Russia’s invasion of Ukraine has thrown the global energy market into disarray, but one energy executive believes the US might step in to help shore up global supply.
Toby Rice, the CEO of EQT, the largest natural gas producer in the United States, told Reuters that the US could readily replace Russian supplies.
Mr. Rice stated, “We have the power to do more and they want to do more.”
According to him, the United States has the capacity to triple its gas production by 2030.
Mr. Rice’s remarks come less than a week after US Energy Secretary Jennifer Granholm pushed the country’s fuel business to pump more oil.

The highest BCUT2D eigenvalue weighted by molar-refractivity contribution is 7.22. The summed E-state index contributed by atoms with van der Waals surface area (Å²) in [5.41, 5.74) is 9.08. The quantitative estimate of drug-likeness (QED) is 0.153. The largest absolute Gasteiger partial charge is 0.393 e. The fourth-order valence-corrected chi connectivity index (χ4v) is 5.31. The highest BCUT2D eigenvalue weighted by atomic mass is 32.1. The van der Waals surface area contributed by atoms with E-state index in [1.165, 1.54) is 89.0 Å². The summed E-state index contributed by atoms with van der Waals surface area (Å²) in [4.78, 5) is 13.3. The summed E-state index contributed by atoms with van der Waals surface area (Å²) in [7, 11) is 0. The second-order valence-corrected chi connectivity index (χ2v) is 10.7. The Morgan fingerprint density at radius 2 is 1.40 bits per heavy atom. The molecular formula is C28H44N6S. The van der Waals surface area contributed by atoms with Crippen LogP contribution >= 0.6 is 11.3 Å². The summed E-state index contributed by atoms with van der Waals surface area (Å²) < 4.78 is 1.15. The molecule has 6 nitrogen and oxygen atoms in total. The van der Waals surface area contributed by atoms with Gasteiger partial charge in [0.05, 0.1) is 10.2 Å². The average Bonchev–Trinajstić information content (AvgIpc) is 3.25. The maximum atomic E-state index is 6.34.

Ms. Granholm stated, “We are on a war footing.” “That means you’re going to produce more right now, if and where you can.”
In response to higher pricing, shale companies have increased production twice in the last decade, drilling so much that prices plummeted and many went bankrupt.
Mr. Rice added that the sector is now more cautious: “It has to be demand first, not just chasing short-term price signals,” he said.
EQT, based in Pittsburg, may also be able to boost output. However, without more pipelines, it will be unable to transport the gas to where it is most needed.
A lack of export facilities is another stumbling block to the United States’ aim to export more liquefied natural gas. Terminals in the United States are transporting nearly all of the gas they can.
Before natural gas can be exported overseas, it must first be cooled to below minus 260 degrees Fahrenheit, thus turning it into a liquid. The goods can then be loaded aboard ships.
In the United States, eight ports are currently operational, with 14 additional projects approved for construction.